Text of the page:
Carl Milles (1875-1955) was a Swedish sculptor who spent many years in America, leaving numerous works in both countries. He is probably most famous for his fountains; above is Poseidon, in Gothenburg. He installed multiple copies of some of his works in different parts of the world, so I have had trouble getting correct dates for some of the statues.
He was a classicist in two senses: most of his works depict classical subjects, and his style was based on classical proportions that he modified into something that draws on both muscular socialist realism and the perspective distortions of modernism. Above, the version of Europa on the Bull in Stockholm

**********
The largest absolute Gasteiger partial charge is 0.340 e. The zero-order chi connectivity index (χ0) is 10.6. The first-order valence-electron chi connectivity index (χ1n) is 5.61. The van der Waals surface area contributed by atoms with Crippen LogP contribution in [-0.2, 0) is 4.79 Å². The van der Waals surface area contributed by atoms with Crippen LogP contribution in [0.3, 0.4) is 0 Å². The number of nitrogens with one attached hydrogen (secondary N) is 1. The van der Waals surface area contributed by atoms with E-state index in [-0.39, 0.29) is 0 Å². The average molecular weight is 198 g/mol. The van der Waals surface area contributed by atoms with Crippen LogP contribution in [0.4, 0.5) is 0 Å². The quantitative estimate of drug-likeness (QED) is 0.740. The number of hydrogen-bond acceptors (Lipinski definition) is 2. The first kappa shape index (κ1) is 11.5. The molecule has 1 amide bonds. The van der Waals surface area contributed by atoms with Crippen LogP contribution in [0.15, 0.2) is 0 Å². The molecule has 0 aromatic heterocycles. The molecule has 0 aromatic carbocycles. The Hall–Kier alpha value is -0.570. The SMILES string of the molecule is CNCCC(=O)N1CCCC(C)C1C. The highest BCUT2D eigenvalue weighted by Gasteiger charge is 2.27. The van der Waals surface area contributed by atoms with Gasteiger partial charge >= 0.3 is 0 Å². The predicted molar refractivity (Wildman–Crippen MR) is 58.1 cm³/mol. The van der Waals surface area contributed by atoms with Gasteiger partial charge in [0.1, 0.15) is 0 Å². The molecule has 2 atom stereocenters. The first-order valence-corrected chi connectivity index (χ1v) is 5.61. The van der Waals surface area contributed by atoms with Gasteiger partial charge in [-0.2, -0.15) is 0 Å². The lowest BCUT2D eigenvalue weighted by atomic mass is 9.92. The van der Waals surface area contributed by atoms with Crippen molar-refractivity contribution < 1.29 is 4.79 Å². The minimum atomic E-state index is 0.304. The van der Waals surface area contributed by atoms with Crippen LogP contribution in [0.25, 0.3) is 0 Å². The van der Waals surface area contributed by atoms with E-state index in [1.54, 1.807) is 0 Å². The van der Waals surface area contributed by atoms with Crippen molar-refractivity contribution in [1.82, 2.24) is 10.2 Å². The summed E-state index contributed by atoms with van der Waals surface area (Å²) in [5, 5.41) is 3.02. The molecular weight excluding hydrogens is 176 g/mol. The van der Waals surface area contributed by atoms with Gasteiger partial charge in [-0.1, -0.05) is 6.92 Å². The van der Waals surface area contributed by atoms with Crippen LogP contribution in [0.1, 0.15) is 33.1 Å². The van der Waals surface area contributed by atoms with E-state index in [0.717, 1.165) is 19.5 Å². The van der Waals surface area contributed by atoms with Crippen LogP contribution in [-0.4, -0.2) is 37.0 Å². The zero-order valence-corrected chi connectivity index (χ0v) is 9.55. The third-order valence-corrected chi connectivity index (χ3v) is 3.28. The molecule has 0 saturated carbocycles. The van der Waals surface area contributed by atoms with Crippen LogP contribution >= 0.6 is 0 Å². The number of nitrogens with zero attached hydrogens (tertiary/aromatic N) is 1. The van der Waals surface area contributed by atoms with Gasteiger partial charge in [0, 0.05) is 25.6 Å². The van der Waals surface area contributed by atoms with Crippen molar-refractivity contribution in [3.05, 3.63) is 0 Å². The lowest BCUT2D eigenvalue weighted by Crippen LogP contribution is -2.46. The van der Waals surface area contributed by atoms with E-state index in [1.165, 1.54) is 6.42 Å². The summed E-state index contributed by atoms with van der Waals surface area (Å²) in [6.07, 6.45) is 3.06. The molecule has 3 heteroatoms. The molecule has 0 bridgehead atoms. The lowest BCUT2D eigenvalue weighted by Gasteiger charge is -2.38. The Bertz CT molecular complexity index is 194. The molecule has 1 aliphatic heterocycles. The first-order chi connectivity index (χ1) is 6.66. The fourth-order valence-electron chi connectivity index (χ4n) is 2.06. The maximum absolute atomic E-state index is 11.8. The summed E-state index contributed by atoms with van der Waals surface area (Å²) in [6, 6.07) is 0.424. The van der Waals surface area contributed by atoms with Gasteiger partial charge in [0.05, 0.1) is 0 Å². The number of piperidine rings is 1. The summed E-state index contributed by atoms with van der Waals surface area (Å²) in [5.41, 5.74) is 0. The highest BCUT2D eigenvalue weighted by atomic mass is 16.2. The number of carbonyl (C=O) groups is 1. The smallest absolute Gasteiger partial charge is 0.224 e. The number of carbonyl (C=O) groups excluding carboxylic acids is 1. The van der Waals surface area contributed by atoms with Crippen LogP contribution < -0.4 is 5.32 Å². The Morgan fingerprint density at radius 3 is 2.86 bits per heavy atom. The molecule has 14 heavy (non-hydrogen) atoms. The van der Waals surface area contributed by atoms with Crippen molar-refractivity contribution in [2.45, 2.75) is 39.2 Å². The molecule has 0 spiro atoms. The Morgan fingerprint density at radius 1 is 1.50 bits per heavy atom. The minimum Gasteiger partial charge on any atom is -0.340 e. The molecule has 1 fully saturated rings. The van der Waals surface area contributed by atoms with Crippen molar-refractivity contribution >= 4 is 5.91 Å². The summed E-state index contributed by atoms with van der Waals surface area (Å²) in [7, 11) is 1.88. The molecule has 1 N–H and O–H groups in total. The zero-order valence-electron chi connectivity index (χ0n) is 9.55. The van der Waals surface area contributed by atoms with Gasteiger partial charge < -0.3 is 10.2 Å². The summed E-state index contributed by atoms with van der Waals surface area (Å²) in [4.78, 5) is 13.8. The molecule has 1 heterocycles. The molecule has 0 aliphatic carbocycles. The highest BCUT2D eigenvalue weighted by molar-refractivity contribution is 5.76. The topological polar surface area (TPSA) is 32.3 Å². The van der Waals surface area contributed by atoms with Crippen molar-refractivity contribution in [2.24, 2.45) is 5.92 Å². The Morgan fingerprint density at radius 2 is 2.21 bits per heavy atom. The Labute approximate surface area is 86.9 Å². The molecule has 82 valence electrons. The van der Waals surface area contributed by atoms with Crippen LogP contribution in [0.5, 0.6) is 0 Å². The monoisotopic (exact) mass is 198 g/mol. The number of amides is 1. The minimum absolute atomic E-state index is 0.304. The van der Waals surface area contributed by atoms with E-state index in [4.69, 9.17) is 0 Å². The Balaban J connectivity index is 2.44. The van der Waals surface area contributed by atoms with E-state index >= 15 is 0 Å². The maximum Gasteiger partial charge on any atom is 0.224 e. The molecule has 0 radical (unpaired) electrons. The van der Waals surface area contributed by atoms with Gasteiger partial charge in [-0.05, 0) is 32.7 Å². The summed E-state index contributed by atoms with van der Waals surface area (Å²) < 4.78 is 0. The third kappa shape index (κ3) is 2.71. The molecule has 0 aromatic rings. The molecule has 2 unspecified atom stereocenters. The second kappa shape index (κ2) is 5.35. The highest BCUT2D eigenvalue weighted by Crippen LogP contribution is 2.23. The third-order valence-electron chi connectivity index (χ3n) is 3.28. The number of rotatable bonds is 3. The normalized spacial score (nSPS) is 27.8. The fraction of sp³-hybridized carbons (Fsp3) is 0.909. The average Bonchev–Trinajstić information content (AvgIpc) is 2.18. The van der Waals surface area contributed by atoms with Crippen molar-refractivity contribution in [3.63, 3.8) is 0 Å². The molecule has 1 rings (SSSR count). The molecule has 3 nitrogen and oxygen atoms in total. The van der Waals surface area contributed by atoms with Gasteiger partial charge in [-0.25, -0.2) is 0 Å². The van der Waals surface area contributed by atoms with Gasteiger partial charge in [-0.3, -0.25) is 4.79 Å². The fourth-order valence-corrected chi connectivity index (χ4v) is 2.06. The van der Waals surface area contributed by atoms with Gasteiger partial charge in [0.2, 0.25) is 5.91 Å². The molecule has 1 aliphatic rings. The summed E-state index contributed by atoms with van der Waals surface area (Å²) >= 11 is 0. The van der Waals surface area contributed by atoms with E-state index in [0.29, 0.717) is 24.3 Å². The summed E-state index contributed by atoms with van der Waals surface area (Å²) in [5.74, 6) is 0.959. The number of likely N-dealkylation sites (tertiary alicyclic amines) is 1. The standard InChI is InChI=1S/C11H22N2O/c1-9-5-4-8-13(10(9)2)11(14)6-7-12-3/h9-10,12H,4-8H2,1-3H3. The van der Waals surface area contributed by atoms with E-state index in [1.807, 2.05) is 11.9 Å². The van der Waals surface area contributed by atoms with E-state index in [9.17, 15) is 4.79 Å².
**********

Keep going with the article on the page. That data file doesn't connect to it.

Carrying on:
My favorite of his works is Man and Pegasus, a wonderful evocation of flight that connects human flight both to the world of myth and to our desire to copy natural, flying things.
Sunsinger (1926) uses a form that is a near copy of an archaic Greek kouros to celebrate nature in a way that seems more Egyptian or Nordic to me than Greek.
Two of Milles' Playing Angels at the Missouri Botanical Garden, after an ice storm.
This is the Orfeus Fountain (1936) at the Cranbrook Educational Community in Michigan.
His last major work, God's Hand, (1953). I like these works, and they speak to me about the difficulty of working as a classical artist in a world devoted to novelty.